Skip to main content
eScholarship
Open Access Publications from the University of California

UCSF

UC San Francisco Previously Published Works bannerUCSF

Regulation of elastase and plasminogen activator secretion in resident and inflammatory macrophages by receptors for the Fc domain of immunoglobulin G.

  • Author(s): Takemura, R
  • Werb, Z
  • et al.
Abstract

We have determined that the interaction of IgG-coated erythrocytes (EIgG) and complement-coated erythrocytes (EIgMC) with macrophage Fc and complement receptors, respectively, modulates the secretion of the neutral proteinases, elastase, and plasminogen activator. EIgG binding and ingestion stimulated secretion of elastase and plasminogen activator less than or equal to 6-fold and 20-fold, respectively, over the 3 d following treatment. Stimulation was dependent on the IgG titer bound to each erythrocyte and was detectable at greater than 6.2 X 10(3) molecules IgG/ erythrocyte (total 0.99 nM IgG in the culture). Cytochalasin B did not inhibit stimulation, indicating that the ingestion of ligands was not necessary. Binding of EIgG to the three subclass-specific Fc receptors (IgG2a, IgG2b/IgG1, IgG3) was effective. Stimulation of elastase secretion required continued exposure of ligands to cells for up to 24 h, whereas production of plasminogen activator, which has plasma membrane-bound forms as well as secreted forms, was stimulated by exposure for 2 h. The stimulated production of elastase and plasminogen activator by triggering Fc receptors was seen only when the initial secretion rates were low. Periodate- or thioglycollate-elicited macrophages, which have high rates of proteinase secretion, were not stimulated further. EIgMC, which are bound but not ingested by resident macrophages, stimulated elastase secretion transiently, and the rate of secretion returned to the control level by 24 h. Therefore, the mode of stimulation of neutral proteinase secretion by complement receptor differed from that of Fc receptor; stimulation by complement receptor possibly involves a limited release of enzyme from intracellular stores, rather than stimulating accelerated synthesis of enzyme. Erythrocytes coated with both complement and IgG showed both the transient increase in elastase typical of complement-mediated secretion and the sustained increase typical of Fc receptor-mediated secretion. These results suggest that macrophage Fc and complement receptors regulate secretion of proteinases by receptor-specific mechanisms.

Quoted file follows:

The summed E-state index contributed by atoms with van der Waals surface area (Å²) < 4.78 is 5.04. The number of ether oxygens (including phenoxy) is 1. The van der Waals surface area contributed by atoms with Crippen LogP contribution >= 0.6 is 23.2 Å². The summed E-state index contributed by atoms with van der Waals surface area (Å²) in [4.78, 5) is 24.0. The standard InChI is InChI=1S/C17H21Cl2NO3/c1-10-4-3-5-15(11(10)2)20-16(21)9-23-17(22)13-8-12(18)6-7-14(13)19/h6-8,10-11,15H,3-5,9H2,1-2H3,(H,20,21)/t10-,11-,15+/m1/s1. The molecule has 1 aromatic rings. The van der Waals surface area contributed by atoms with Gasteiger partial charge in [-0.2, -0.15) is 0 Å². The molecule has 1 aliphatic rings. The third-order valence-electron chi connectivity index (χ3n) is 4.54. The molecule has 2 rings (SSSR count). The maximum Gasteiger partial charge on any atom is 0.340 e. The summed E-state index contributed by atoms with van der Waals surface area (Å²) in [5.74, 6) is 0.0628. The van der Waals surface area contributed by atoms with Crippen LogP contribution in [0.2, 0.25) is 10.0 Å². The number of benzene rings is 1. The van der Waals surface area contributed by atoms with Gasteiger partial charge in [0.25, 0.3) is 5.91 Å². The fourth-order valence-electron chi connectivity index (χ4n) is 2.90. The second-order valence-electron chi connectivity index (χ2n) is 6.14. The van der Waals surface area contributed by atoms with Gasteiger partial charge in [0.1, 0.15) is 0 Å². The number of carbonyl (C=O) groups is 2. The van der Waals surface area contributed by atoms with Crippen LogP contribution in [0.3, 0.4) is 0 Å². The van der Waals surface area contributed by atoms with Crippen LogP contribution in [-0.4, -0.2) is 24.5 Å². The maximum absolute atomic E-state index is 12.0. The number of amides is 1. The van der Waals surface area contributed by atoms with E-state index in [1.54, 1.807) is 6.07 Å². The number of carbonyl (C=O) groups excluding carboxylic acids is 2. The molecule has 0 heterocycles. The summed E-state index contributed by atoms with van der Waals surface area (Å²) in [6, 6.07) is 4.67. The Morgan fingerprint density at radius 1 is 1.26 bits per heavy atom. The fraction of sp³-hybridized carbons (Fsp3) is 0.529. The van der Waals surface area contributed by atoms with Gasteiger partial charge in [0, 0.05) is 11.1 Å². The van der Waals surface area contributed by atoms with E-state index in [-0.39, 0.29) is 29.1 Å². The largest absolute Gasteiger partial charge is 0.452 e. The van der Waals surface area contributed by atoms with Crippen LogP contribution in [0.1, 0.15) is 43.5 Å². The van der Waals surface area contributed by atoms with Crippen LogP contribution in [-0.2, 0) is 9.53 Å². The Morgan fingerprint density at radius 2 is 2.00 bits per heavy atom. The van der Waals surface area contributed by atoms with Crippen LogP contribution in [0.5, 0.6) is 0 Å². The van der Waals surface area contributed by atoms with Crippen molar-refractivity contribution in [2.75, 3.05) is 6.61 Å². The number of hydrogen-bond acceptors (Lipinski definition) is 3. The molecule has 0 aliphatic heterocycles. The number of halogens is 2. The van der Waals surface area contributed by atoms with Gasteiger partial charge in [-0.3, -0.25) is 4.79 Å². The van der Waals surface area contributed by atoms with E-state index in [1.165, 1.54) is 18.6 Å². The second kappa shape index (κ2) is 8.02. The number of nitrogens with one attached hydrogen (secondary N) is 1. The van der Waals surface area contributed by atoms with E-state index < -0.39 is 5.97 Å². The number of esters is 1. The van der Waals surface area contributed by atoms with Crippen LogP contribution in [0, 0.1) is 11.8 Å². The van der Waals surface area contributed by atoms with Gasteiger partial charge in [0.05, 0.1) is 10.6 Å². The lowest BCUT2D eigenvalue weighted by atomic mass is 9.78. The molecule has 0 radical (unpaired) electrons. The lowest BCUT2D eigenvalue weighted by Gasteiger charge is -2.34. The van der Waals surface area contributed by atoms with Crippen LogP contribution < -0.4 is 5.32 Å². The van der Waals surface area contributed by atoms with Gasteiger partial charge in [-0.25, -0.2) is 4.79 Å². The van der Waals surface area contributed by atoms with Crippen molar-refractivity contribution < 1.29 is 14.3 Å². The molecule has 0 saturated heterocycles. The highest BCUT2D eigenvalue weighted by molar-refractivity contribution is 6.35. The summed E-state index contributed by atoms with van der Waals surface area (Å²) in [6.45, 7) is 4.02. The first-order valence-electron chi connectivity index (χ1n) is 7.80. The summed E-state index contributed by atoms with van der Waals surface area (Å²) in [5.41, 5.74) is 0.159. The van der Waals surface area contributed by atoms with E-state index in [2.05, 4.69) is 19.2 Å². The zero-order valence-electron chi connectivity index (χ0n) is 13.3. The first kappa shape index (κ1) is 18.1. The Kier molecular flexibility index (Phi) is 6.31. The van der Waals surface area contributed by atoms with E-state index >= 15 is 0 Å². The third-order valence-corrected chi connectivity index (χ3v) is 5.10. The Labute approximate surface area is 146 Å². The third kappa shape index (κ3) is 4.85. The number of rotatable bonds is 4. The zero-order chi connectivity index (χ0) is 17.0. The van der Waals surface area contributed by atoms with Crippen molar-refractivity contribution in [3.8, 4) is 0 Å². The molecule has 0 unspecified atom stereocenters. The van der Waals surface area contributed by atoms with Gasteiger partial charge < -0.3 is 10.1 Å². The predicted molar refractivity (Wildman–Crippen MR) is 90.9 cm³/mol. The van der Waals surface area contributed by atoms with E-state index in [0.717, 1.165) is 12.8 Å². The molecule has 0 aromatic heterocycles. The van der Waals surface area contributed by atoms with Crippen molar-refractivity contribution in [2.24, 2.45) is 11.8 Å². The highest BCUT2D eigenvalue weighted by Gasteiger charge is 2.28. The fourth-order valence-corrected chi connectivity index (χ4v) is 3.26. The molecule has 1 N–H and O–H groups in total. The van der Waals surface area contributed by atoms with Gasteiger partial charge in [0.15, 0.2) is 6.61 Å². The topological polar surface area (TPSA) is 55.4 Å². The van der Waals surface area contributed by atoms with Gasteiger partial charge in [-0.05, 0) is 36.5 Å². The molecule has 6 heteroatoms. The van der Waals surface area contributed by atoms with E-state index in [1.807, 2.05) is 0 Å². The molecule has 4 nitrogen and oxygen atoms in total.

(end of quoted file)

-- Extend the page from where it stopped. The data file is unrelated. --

Many UC-authored scholarly publications are freely available on this site because of the UC's open access policies. Let us know how this access is important for you.

Main Content
Current View